Users may be tempted to play with Justice, a 6'2" athletic point guard, more than their actual MyPlayer, because he is rated much higher at the beginning of the game mode, progressing from a mid-70 to a low-80 in just ten games. Jordan's character is the living embodiment of what a MyPlayer's attributes in games such 2K13, where users had the ability to max out a player in nearly every category. Those days are gone, but playing with Justice is a fun alternative. Orange Juice's integration into the game mode is not solely on the court, but off the court as well. The chemistry between Justice and MyPlayer quickly becomes an integral part of the storyline as the two interact in a majority of the cutscenes.
Without spoiling the storyline, there are several moments in which your MyPlayer has to make a decision which affects your MyPlayer's relationship with Justice. Choosing the correct decision prompts a positive response while choosing the wrong response results in distrust. The relationship between MyPlayer and Justice feels organic as well. The two bond as the story progresses, not just becoming close teammates, but best friends. They are, after all, the duo which invents the catch phrase "Orange Juice."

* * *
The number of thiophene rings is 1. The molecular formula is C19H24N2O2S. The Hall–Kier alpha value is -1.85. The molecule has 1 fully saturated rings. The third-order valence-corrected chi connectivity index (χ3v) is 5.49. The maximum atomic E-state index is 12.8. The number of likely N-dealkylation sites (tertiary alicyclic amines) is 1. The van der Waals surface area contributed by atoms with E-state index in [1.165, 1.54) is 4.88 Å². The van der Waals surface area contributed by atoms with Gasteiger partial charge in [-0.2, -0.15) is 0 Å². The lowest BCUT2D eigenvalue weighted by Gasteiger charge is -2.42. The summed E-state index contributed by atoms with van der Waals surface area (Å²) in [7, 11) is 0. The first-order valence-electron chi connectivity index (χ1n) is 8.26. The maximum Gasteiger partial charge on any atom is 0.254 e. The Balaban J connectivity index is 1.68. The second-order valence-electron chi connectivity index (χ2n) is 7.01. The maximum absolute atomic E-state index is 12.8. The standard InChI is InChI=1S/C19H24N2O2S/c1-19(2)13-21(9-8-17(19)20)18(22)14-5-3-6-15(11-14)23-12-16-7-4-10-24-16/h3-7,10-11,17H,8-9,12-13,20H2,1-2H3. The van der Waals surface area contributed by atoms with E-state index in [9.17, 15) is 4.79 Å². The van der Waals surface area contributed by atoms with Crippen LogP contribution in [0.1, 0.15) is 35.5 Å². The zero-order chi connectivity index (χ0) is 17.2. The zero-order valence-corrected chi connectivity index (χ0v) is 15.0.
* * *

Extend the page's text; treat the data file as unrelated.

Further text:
NBA 2K17 chose the right course of action by distributing the cutscenes over the course of the season instead of piling them all at once like last year. Before and after every game or so, there is a cutscene which breaks up the potentially monotonous cycle of going back to the MyCourt, and then engaging in an activity. Cutscenes are short and sweet, yet genuine and realistic, which makes for a much more enjoyable experience. They cannot be skipped, but because of their length, it does not pose as a problem in the long run. On-court performance also determines the cutscenes. After a couple of games, there is a cutscene where your MyPlayer receives a voicemail from his mother, either congratulating him or patting him on the back, depending on his performance the previous night's game. Though there is much to applaud the cutscenes for, they aren't perfect. The heights of characters are all the same, which is especially strange to see if a user creates a 7'3" center, yet is the same height as everyone else. There will also be instances when one character appears on screen but has another character's voice. For example, in one cutscene, two Justices appeared on the screen, but one had the voice of Denver Levins. These are minor glitches, but they do not usually detract from an overall enjoyable experience.